"Springsteen, Neil Young, Bob Dylan, Joni Mitchell - all of the archetypes are what you could say Paul is in the lineage of - but that group is the anomaly, it is not the norm, and it's the wrong recognition to strive for.
"What you want to strive for is to be heard - and to be heard consistently and in a way where other artists who are your peers respect you, and you can come into (another country) and the people coming to the shows are both old friends, and people who are bringing new friends, or people coming because they've just heard something.
"Paul is Australia's Slim Dusty, Dylan, Springsteen and Neil Young combined. He can be all Australian and still have a connection with people outside of Australia.
"Paul is a survivor. I'm not just listening to songs from Gossip or songs from Under the Sun or songs from Hidden Things, or even Deeper Water. I'm listening to the new things where he's singing Shakespeare or collaborating with other artists.
'"How to Make Gravy may possibly be my favourite Paul Kelly song.
"It's not so much a song about Christmas as it is a song about longing. It transcends holiday. It transcends setting. And what he does is narrow all those big things down into simple interactions.
"You have Gravy Day in Australia. Springsteen can't do that - he had to borrow July 4. With Dylan no one goes 'Happy Like a Rolling Stone' day.
"It shows he's connecting with people in a very intimate way but on a large scale."
Indeed, Paul's public profile has grown and grown to the point where he's now a more significant live drawcard than he's ever been before. He's done that while becoming a hip and cool figure who appeals to an extremely broad range of people.
Unlike so many other artists of his age Paul's audience keeps rejuvenating. While he has many longstanding fans who keep attending his concerts, they're likely to be standing next to a bunch of kids who weren't even born when Gossip was released.
Part of what has kept Paul's currency appealing and relevant to a younger audience is astute
positioning. Paul has transferred his endlessly inquisitive interest in new music into his concert bills. He is the guy who supports and encourages new, up-and-coming contemporary
For the How to Make Gravy 2019 tour the opening acts were Thelma Plum, Marlon Williams, Courtney Barnett and Kate Miller-Heidke. He keeps promoting and surrounding himself with new and relevant music and artists.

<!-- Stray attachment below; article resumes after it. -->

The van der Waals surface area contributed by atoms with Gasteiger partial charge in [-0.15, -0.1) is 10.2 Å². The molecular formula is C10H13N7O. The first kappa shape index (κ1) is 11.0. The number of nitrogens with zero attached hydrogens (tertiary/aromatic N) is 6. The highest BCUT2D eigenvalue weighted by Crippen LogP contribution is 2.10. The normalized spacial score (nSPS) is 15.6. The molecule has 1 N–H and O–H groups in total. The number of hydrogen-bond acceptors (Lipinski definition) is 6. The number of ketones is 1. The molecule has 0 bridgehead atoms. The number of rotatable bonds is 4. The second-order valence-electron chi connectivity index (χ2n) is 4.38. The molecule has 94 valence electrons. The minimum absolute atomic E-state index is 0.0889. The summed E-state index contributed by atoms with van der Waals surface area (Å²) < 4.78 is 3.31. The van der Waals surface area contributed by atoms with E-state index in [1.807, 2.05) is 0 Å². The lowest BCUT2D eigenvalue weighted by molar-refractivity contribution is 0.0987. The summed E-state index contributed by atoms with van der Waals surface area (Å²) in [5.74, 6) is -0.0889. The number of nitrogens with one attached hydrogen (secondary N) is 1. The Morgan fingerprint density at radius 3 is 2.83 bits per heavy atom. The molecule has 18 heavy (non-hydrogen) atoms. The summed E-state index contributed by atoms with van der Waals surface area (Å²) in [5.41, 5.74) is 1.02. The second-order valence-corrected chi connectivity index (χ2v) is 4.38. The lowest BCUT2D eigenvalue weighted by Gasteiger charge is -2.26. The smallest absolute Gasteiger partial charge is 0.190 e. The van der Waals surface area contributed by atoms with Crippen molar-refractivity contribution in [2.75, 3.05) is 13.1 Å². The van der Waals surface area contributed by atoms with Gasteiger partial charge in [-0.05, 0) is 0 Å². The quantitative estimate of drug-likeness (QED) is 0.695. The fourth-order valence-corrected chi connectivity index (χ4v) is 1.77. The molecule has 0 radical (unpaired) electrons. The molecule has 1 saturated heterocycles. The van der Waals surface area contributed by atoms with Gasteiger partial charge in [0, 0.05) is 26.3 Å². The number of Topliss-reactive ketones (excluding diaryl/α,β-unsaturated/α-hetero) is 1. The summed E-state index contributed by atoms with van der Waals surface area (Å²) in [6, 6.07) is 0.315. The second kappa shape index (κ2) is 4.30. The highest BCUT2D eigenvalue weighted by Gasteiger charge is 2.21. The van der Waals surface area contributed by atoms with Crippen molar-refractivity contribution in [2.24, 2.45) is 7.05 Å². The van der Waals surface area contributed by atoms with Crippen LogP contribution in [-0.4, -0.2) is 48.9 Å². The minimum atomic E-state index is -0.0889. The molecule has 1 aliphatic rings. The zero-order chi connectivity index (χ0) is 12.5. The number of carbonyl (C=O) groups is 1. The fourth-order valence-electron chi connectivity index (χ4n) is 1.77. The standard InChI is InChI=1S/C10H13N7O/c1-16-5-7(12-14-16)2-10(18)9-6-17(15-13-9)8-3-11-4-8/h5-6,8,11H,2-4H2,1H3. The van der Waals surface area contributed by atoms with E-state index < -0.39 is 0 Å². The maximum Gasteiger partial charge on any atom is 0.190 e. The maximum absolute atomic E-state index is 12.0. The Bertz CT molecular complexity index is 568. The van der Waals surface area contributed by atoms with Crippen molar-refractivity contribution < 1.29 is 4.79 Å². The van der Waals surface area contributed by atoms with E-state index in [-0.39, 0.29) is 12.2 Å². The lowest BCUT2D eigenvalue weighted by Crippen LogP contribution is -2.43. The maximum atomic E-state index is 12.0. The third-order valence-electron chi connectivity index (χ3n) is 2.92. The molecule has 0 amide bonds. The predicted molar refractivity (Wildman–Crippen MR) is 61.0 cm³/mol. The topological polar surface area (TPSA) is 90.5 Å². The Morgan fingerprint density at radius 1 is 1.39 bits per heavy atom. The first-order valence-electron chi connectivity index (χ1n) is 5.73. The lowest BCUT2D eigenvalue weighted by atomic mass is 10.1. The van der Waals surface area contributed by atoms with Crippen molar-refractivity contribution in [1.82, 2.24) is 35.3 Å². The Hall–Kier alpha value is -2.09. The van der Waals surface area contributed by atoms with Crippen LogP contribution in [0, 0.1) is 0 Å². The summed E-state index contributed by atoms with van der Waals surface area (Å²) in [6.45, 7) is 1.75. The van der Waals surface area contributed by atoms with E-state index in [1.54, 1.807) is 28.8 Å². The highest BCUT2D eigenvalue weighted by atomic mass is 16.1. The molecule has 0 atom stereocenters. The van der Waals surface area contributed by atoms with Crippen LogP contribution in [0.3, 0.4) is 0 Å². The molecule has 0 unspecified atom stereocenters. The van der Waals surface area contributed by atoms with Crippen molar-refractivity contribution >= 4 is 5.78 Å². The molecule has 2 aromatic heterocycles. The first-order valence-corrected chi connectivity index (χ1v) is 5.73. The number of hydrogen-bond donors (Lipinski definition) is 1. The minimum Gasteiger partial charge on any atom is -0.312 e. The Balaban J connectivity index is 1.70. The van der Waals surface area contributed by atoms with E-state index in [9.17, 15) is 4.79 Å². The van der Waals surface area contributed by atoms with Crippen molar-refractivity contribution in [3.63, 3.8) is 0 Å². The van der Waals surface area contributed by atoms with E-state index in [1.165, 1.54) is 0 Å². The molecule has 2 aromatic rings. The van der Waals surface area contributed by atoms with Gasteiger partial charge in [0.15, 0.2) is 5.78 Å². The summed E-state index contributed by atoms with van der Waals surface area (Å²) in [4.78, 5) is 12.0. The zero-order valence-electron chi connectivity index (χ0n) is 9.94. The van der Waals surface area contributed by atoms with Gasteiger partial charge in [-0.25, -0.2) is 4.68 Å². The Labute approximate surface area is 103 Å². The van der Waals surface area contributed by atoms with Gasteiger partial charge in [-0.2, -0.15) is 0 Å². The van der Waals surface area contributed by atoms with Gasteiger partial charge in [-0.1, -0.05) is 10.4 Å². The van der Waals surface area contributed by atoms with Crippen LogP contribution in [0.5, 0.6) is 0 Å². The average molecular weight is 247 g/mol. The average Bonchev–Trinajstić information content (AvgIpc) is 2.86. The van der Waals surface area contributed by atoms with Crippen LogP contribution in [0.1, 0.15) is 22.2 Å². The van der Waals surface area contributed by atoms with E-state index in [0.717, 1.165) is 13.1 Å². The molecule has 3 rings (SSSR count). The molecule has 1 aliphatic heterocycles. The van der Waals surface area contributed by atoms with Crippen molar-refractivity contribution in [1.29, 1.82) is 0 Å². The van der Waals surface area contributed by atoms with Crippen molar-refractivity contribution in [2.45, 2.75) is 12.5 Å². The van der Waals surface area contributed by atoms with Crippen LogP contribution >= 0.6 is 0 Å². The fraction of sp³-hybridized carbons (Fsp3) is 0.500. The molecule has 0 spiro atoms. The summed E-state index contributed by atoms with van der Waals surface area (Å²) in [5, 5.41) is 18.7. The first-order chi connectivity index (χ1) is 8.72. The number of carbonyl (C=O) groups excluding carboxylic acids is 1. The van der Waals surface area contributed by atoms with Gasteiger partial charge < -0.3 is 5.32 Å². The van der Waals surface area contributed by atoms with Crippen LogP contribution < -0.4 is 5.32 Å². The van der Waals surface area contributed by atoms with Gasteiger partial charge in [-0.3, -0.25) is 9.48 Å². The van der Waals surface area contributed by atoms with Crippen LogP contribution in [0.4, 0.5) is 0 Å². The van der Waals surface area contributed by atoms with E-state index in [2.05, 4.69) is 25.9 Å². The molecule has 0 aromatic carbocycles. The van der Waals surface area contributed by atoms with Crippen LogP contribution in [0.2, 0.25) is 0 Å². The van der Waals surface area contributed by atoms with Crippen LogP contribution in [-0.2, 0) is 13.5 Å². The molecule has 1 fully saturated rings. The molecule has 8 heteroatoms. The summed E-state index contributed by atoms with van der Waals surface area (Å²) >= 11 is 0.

There was a key moment when this seismic audience change occurred, particularly in Victoria,
but its impact spread quickly.
"I can pinpoint when I felt a noticeable escalation in the crowd response and crowd numbers," Ash Naylor (who plays in his current band) says.
"It was around when we played Splendour in the Grass in 2007, which was around the time that Paul's lyric book was part of the VCE curriculum reading list.
"So a lot of the songs were in the consciousness of a lot of younger people whose parents probably had the records.
"I remember George Negus introducing us at a festival. He said, 'The Yanks have got Bob Dylan and we've got Paul Kelly,' and the place erupted. It was something akin to Beatlemania, like an aeroplane's jet engine noise. It was phenomenal.
"At the heart of it is the calibre of the material. People want something with substance, and they get it. Throughout it all, Paul has never been a nostalgia act. I suspect there's a portion of Paul's current audience who still buy records but he's also got the kids who are into streaming too.
"And the songs are relatable. People obviously have to be able to relate to the lyrics in some way to get into the shows and songs. He has this way of getting to the point without being too prosaic, and still evocative. It's a skill and it's what he does. He's a writer and he works on it."
Paul Kelly: The Man, The Music and The LifeIn-Between is published by Hachette on July 28.
Originally published as Paul Kelly: The Man, The Music and The Life In-Between